Facebook scammers are once again trying to pique your curiosity by using suggestive terms and promises of a confession video. Just like with previous scams, they are leveraging Facebook with sensational headlines to target ignorant victims.
This version says something along the lines of "BREAKING NEWS - Leaked Video of Casey Anthony CONFESSING to Lawyer!" followed by a link and then a description like "Click To See - She can't be re-tried, double jeopordy.. OJ all over again!" According to Sophos, the link unsurprisingly wants you to spread the content (it tells you to "Jaa" it, which means "Share" in Finnish) to your Facebook friends and family.
The scammers' goal is to drive more traffic towards their online surveys by innocently asking you to verify your age. Some may believe they will see a video at the end (the page in question pretends to be YouTube), but they won't. This is how the scammer earns his or her money: a commission for every survey completed. Ultimately, the scammers simply point you to a TV news report of Casey Anthony being told she is not guilty of murder.
As I've recommended before, if you see a scam like this one, report it. Then go check your own wall to make sure you're not spreading the scam; the sooner you clean it up and unlike the page, the better. You can even contact Facebook Security if you'd like to.
For those who don't know, here is a little background on why spammers are leveraging this particular story. Caylee Marie Anthony (August 9, 2005 – c. June 16, 2008) was a child from Orlando, Florida, who disappeared in June 2008 and whose skeletal remains were discovered on December 11, 2008. She was reported missing by her grandmother, Cindy Anthony, but her mother, Casey Anthony, failed to report her missing, and maintained that Caylee died accidentally by drowning in the family swimming pool.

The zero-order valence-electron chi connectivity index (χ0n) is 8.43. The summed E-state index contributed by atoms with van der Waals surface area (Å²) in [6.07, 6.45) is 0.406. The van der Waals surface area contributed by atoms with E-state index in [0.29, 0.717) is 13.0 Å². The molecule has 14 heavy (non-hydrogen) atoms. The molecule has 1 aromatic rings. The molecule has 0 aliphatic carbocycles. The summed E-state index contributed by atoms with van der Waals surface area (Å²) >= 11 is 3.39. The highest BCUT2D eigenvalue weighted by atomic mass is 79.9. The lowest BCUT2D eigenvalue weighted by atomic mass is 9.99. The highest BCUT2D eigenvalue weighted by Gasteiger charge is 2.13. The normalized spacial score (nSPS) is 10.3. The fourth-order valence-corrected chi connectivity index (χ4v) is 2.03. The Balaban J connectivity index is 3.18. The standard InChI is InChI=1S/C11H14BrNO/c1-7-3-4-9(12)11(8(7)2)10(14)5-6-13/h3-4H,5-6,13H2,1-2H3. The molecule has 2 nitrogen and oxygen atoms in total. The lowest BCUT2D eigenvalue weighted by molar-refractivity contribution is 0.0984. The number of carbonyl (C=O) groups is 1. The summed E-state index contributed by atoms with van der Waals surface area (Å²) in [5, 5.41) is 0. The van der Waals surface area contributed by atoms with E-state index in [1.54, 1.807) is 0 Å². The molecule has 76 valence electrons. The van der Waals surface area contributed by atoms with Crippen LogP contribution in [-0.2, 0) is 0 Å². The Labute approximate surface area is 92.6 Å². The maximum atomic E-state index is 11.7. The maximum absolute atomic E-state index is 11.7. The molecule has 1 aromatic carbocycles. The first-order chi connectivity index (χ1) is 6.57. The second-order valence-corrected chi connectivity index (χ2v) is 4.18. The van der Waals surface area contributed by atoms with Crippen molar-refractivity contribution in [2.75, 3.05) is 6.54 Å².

On July 5, 2011, Casey Anthony was found not guilty of first degree murder, aggravated manslaughter of a child, and aggravated child abuse. She was found guilty of four misdemeanor counts of providing false information to a law enforcement officer. On July 7, 2011, she was sentenced to one year in jail and $1,000 in fines for each count, but with credit for time served and good behavior, her release date was set for July 17, 2011. The case received national media attention in the US, with newspapers and magazines calling it "one of the biggest ratings draws in recent memory" and "the social media trial of the century".